Some years, we do couples’ gifts.  My wife and I buy a present for each of my brothers and their wives.  I have two brothers, so we buy two gifts.  The problem is that my brothers and I married women with tastes wildly different from us.  It’s hard to buy a single gift when a couple is the living embodiment of “opposites attract”.

Some years, we draw names.  Since there are two of us, that’s still two gifts to buy, but it is easier when we can focus each gift on a single person.  This is my favorite method of reducing the gifts.”

This year, we are buying a “guy” gift and a “woman” gift.  We will be doing a drawing to see who gets what.   I don’t know the exact system, yet.   I’ll find out next weekend.  This was a difficult way to buy gifts, since we all have varied interests and hobbies.

Most years, we buy stocking stuffers for all of the nieces and nephews.  This year, we let everyone know that we’d be passing on this tradition and only buying these for our children.  Nobody minded because it means they were all off the hook for extra stocking stuffers, too.


We save all of the bows that the little kids don’t smash.

We have a 10 year supply of gift bags.

Worst of all, I am a firm believer in regifting. Of course, hand-crafted gifts are not eligible to be regifted.  Personal items that show a great deal of though are likewise exempt.  Generic or “afterthought” gifts are perfectly acceptable regifts.   Just make sure you regift into a different circle than the one that gave you the gift.  You don’t want the embarrassment of explaining the regift to the original giver.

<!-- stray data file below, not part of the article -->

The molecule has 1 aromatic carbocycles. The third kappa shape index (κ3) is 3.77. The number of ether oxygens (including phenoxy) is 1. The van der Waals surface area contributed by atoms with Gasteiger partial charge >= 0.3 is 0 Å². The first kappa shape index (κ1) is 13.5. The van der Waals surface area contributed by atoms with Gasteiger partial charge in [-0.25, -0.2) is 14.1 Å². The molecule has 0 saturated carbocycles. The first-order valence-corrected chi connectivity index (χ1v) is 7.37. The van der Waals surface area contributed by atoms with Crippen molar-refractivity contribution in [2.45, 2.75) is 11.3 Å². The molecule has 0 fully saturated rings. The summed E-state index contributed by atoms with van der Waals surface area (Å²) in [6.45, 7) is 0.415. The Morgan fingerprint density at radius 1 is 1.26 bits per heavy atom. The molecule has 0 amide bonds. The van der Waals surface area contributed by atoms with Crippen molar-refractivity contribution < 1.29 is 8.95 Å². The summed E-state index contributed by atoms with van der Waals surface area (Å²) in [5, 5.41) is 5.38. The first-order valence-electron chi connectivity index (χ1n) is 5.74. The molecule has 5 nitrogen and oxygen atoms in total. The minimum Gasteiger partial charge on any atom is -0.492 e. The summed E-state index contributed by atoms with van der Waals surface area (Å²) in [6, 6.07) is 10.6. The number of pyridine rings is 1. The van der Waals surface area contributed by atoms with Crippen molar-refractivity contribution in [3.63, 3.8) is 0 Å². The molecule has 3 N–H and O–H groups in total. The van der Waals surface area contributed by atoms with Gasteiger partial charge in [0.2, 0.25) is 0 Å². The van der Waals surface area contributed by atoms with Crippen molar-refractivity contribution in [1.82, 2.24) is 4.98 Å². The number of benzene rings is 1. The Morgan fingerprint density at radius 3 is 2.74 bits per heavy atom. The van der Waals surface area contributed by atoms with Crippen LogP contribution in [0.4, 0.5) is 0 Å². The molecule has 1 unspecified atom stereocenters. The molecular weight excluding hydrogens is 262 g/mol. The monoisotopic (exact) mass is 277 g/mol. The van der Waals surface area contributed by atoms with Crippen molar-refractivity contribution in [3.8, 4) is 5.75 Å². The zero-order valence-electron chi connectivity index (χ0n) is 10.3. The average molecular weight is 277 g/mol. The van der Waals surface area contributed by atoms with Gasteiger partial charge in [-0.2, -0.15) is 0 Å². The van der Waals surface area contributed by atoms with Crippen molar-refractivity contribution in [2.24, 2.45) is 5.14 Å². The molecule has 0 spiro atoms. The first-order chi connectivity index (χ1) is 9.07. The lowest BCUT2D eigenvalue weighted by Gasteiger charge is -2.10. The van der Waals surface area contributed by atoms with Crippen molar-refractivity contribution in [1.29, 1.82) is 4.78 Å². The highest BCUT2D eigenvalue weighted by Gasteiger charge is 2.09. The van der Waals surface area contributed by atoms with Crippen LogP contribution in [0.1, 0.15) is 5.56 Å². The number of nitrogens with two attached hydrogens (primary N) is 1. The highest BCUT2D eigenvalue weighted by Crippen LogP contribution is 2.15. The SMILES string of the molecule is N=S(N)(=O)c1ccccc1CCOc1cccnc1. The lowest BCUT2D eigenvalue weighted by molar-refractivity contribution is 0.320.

It is okay to refuse to participate in a gift exchange.  Just like every other part of your life, you are responsible for your safety and security.  This includes financial security.  If you can’t afford to participate, or participating is contrary to your values or priorities, then refuse.  If you do so politely, there should be no hurt feelings.  If there are, you have to question the motivation of the offendee.  They are not the ones paying your bills, after all.

It’s probably easiest to avoid participating in “Secret Santa” gift exchanges.  A simple “I’d rather not” is usually all it takes.  If the organizer pushes, push back.

If you’ve got a history of giving presents to your coworkers, make sure you manage their expectations before you stop shopping.  If they get you a present because it was reciprocated in the past, there will be hurt feelings.  Let them know ahead of time that you are cutting costs this year.

I’ve never given Christmas presents to my friends.   When a new friend enters my circle, I make sure to manage that expectation.

The hardest refusal is to family. Extended family will probably welcome the opportunity to save some money, but close family could be difficult.  Make sure it’s an option you actually want to take, and approach the person most .  likely to agree.   “We don’t want to exchange gifts this year” will work better than “I don’t want to buy you a present”, so get an ally.

Remember, you are responsible for your finances, and Christmas debt is a lousy present to give yourself. Stay in your budget and manage expectations to avoid hurt feelings.